The Oromo and Amhara protest movements could change the course of Ethiopia’s future, a geopolitical think-tank says


By Engidu Woldie

ESAT News (August 20, 2016

The Oromo and Amhara protest movements could change the course of Ethiopia’s future, said Stratfor, a leading think-tank on geopolitical intelligence and analysis that reveals the underlying significance and future implications of emerging world events. “Together, the Oromo and Amhara are a more serious threat to Ethiopia’s leadership than the Oromo on their own.”

In a report it released on Friday regarding the nationwide uprising in Ethiopia against a minority tyranny, the think-tank said “regardless of how this situation develops, Ethiopia’s Tigray-dominated government may not be able to sustain its hold on power for much longer.” It warned that “if opposition to the government increases along ethnic lines, the ruling elite or even Ethiopia’s security forces could fracture.”

The report also mentioned the recent alliance formed between Patriotic Ginbot 7 Movement for Unity and Democracy and the Oromo Democratic Front as a major force that could bring the regime down. “In the past week, two rebel groups announced their alliance. If these groups increase their attacks, or if other groups join the movement opposing the government, the current administration could face a similar fate to the one it brought upon its predecessors.” It further said “growing ethnic dissent could rejuvenate and galvanize support for these simmering rebellions.”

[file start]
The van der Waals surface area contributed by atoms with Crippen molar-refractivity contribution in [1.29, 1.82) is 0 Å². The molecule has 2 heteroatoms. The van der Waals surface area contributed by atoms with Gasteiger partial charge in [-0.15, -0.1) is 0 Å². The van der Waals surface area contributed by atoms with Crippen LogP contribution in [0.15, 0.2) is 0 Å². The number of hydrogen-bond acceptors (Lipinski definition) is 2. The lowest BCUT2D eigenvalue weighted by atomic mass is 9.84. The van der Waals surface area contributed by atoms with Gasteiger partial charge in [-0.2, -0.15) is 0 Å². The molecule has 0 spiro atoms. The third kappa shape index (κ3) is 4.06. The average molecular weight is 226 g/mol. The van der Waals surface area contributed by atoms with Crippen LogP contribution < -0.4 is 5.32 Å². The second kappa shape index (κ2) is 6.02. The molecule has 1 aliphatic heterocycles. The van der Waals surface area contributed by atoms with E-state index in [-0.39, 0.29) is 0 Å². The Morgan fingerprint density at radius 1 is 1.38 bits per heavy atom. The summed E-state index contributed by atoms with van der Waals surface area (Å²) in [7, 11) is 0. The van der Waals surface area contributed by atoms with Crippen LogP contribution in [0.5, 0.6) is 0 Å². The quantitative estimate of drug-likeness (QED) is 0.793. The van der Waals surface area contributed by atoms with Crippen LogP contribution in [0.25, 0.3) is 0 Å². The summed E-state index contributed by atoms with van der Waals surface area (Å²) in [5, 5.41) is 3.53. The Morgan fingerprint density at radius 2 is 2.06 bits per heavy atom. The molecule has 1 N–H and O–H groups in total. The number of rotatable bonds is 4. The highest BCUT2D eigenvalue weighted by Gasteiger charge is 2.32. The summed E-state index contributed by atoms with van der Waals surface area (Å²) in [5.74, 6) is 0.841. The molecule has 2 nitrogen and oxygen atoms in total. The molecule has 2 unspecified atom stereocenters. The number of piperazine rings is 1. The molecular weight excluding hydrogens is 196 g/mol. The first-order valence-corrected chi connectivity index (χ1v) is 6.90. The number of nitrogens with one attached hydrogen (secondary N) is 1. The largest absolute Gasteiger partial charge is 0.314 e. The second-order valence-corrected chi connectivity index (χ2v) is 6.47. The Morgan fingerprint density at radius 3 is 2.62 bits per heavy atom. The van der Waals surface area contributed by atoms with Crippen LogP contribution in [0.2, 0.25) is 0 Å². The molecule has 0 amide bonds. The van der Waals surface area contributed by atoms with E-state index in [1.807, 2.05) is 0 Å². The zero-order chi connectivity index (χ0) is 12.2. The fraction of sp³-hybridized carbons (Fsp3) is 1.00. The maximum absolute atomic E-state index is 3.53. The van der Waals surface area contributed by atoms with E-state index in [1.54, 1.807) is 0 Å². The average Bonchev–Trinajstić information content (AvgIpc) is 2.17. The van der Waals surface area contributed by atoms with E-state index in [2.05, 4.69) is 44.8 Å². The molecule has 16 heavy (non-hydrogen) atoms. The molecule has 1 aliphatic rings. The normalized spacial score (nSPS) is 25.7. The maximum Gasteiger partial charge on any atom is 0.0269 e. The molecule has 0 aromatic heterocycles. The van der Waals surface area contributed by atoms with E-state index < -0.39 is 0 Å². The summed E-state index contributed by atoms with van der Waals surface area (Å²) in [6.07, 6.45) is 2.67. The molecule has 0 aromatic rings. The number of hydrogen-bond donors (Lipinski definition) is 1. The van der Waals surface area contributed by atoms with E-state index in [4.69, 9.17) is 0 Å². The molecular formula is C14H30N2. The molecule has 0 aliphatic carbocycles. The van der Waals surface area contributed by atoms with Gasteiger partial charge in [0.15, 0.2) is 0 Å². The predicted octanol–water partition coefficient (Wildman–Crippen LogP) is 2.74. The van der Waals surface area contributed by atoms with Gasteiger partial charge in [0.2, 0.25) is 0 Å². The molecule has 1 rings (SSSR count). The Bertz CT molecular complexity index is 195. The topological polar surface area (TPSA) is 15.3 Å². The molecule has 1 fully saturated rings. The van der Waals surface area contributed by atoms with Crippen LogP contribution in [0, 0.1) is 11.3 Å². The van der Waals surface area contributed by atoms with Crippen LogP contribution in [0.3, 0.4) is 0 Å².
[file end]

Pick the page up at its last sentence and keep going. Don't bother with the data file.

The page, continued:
“A change of leadership could bring greater political freedoms, such as allowing outlawed opposition groups to take part in free and fair elections,” the report noted.

On the other hand, it warned, “it could also lead to prolonged conflict and instability.”

“If the resistance against the government reaches critical levels, Desalegn (the prime minister) could decide against an armed struggle and instead take political measures to liberalize or transfer power,” the report further said.

“Though the current protests may be Desalegn’s first major challenge, they will likely not be his last,” it said.